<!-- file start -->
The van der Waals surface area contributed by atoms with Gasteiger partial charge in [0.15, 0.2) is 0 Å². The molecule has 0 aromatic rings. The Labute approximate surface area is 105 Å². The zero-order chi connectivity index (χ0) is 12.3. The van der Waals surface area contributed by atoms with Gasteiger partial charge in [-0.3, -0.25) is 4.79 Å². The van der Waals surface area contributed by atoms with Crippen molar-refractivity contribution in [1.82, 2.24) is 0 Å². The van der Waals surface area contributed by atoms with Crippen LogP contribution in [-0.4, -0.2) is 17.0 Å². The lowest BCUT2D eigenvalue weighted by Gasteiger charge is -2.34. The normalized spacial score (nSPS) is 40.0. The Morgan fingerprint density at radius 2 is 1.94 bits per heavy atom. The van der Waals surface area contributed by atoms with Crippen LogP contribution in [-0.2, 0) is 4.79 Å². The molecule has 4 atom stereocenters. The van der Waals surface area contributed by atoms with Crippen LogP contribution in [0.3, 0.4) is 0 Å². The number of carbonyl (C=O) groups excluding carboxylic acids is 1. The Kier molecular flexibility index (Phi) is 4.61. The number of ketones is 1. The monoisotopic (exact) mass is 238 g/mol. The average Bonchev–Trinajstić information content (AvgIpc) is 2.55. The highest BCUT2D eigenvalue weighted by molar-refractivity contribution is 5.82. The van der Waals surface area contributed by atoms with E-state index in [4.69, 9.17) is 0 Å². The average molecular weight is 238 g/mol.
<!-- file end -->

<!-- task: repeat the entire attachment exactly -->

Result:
The van der Waals surface area contributed by atoms with Gasteiger partial charge in [0.15, 0.2) is 0 Å². The molecule has 0 aromatic rings. The Labute approximate surface area is 105 Å². The zero-order chi connectivity index (χ0) is 12.3. The van der Waals surface area contributed by atoms with Gasteiger partial charge in [-0.3, -0.25) is 4.79 Å². The van der Waals surface area contributed by atoms with Crippen molar-refractivity contribution in [1.82, 2.24) is 0 Å². The van der Waals surface area contributed by atoms with Crippen LogP contribution in [-0.4, -0.2) is 17.0 Å². The lowest BCUT2D eigenvalue weighted by Gasteiger charge is -2.34. The normalized spacial score (nSPS) is 40.0. The Morgan fingerprint density at radius 2 is 1.94 bits per heavy atom. The van der Waals surface area contributed by atoms with Crippen LogP contribution in [-0.2, 0) is 4.79 Å². The molecule has 4 atom stereocenters. The van der Waals surface area contributed by atoms with Crippen LogP contribution in [0.3, 0.4) is 0 Å². The number of carbonyl (C=O) groups excluding carboxylic acids is 1. The Kier molecular flexibility index (Phi) is 4.61. The number of ketones is 1. The monoisotopic (exact) mass is 238 g/mol. The average Bonchev–Trinajstić information content (AvgIpc) is 2.55. The highest BCUT2D eigenvalue weighted by molar-refractivity contribution is 5.82. The van der Waals surface area contributed by atoms with E-state index in [4.69, 9.17) is 0 Å². The average molecular weight is 238 g/mol.